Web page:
Up and over dunes; climbing the rocks was a little more difficult, especially coming down. But we did it rather than climb the wooden stairs. I felt like a kid again. The bay was full of rocks and islands; you can actually take a ferry to one of the larger islands, Ramea, where people still live. And because it was a mid-week September, the area was almost entirely ours. 

We drove around this pretty little village and found a steep, high set of steps leading to a lookoff where you can get a 360 view of Burgeo. Spectacular view!

By this time, the day was getting late. We found a little restaurant and ate a relaxing dinner of fish 'n' chips (local cod, so fresh, I almost slapped it!) Yum yum!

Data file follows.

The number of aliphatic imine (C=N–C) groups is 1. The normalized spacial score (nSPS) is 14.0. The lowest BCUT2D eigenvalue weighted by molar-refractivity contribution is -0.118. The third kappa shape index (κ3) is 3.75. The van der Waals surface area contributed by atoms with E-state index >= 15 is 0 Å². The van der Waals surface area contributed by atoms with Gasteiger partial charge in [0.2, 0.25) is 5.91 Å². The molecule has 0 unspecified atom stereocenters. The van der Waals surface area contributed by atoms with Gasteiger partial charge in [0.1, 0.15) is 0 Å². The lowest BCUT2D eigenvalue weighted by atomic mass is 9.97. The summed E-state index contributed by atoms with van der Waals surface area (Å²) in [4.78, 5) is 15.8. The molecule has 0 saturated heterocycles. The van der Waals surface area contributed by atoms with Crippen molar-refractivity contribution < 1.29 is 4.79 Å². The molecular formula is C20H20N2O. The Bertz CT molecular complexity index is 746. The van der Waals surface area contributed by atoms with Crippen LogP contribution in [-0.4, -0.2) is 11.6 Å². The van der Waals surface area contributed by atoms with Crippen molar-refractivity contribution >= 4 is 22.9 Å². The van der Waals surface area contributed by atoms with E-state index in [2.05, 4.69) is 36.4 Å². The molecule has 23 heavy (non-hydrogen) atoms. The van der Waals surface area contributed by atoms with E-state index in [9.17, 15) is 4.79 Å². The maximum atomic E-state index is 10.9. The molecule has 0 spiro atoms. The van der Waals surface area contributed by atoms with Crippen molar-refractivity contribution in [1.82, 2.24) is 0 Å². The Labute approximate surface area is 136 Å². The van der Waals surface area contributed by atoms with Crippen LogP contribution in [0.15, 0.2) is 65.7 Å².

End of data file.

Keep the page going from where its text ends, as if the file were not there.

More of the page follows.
Then we headed back to Corner Brook, tired and satiated.  On the return trip, we saw a moose eating dinner in one of the bogs; we saw an eagle in flight; then we met this little guy. 
We slowed the car and pulled over. Mr Fox walked to our car and said (Yes, I'm sure I heard him): "Please sir! I want more!" 

So, I gave him the leftover pieces of fish to take home to his family as I'm sure they needed it much more than I did. 

Tuesday, September 5, 2017

A View from the Top

Saturday was another wonderful hike with my group when we hiked South Head Lighthouse, a 7 km return hike which ascends 330 meters into the mountain range behind Lark Harbour. 

We started the hike at the parking lot by the beach and began a gradual climb through the forest. It was cool and fragrant in the shade of the trees; we stopped for pictures at the waterfall. But shortly after that, we came to the real killer ...
... this meadow!